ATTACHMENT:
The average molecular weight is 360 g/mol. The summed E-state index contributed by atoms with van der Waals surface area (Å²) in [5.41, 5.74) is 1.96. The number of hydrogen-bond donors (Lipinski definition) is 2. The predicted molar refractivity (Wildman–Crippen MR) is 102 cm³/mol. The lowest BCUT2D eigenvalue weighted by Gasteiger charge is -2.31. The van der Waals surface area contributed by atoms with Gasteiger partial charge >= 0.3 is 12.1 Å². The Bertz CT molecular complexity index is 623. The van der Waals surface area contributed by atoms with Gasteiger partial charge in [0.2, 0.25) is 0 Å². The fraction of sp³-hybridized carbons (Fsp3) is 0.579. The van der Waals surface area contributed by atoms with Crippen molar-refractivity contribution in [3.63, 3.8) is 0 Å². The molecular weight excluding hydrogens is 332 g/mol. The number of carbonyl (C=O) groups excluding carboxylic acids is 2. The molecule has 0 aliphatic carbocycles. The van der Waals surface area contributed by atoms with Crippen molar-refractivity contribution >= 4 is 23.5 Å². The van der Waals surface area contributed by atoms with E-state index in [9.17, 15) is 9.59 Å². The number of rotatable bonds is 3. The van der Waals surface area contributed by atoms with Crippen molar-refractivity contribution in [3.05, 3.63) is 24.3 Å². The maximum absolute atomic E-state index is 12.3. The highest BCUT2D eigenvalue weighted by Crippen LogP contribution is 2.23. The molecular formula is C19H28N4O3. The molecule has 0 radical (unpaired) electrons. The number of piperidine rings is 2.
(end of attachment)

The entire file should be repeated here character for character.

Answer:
The average molecular weight is 360 g/mol. The summed E-state index contributed by atoms with van der Waals surface area (Å²) in [5.41, 5.74) is 1.96. The number of hydrogen-bond donors (Lipinski definition) is 2. The predicted molar refractivity (Wildman–Crippen MR) is 102 cm³/mol. The lowest BCUT2D eigenvalue weighted by Gasteiger charge is -2.31. The van der Waals surface area contributed by atoms with Gasteiger partial charge >= 0.3 is 12.1 Å². The Bertz CT molecular complexity index is 623. The van der Waals surface area contributed by atoms with Gasteiger partial charge in [0.2, 0.25) is 0 Å². The fraction of sp³-hybridized carbons (Fsp3) is 0.579. The van der Waals surface area contributed by atoms with Crippen molar-refractivity contribution in [3.63, 3.8) is 0 Å². The molecular weight excluding hydrogens is 332 g/mol. The number of carbonyl (C=O) groups excluding carboxylic acids is 2. The molecule has 0 aliphatic carbocycles. The van der Waals surface area contributed by atoms with Crippen molar-refractivity contribution >= 4 is 23.5 Å². The van der Waals surface area contributed by atoms with E-state index in [9.17, 15) is 9.59 Å². The number of rotatable bonds is 3. The van der Waals surface area contributed by atoms with Crippen molar-refractivity contribution in [3.05, 3.63) is 24.3 Å². The maximum absolute atomic E-state index is 12.3. The highest BCUT2D eigenvalue weighted by Crippen LogP contribution is 2.23. The molecular formula is C19H28N4O3. The molecule has 0 radical (unpaired) electrons. The number of piperidine rings is 2.